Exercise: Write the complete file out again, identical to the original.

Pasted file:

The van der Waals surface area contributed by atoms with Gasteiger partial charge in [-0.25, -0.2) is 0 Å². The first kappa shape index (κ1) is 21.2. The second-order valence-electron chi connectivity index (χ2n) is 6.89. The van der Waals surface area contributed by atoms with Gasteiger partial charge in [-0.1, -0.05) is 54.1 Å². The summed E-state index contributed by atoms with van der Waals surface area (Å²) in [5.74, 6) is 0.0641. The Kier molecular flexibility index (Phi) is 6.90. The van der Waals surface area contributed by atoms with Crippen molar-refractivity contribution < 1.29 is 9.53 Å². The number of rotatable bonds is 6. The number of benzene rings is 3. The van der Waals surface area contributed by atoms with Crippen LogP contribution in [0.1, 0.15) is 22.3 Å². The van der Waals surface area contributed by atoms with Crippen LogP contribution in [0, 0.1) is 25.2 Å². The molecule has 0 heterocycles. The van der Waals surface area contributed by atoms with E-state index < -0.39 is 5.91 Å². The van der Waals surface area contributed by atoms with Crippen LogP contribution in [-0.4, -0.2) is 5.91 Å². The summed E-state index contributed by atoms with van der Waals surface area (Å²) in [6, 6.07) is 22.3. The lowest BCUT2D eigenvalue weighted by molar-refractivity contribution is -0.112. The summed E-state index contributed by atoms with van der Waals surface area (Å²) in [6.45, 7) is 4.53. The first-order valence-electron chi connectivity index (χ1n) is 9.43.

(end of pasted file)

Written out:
The van der Waals surface area contributed by atoms with Gasteiger partial charge in [-0.25, -0.2) is 0 Å². The first kappa shape index (κ1) is 21.2. The second-order valence-electron chi connectivity index (χ2n) is 6.89. The van der Waals surface area contributed by atoms with Gasteiger partial charge in [-0.1, -0.05) is 54.1 Å². The summed E-state index contributed by atoms with van der Waals surface area (Å²) in [5.74, 6) is 0.0641. The Kier molecular flexibility index (Phi) is 6.90. The van der Waals surface area contributed by atoms with Crippen molar-refractivity contribution < 1.29 is 9.53 Å². The number of rotatable bonds is 6. The number of benzene rings is 3. The van der Waals surface area contributed by atoms with Crippen LogP contribution in [0.1, 0.15) is 22.3 Å². The van der Waals surface area contributed by atoms with Crippen LogP contribution in [0, 0.1) is 25.2 Å². The molecule has 0 heterocycles. The van der Waals surface area contributed by atoms with E-state index < -0.39 is 5.91 Å². The van der Waals surface area contributed by atoms with Crippen LogP contribution in [-0.4, -0.2) is 5.91 Å². The summed E-state index contributed by atoms with van der Waals surface area (Å²) in [6, 6.07) is 22.3. The lowest BCUT2D eigenvalue weighted by molar-refractivity contribution is -0.112. The summed E-state index contributed by atoms with van der Waals surface area (Å²) in [6.45, 7) is 4.53. The first-order valence-electron chi connectivity index (χ1n) is 9.43.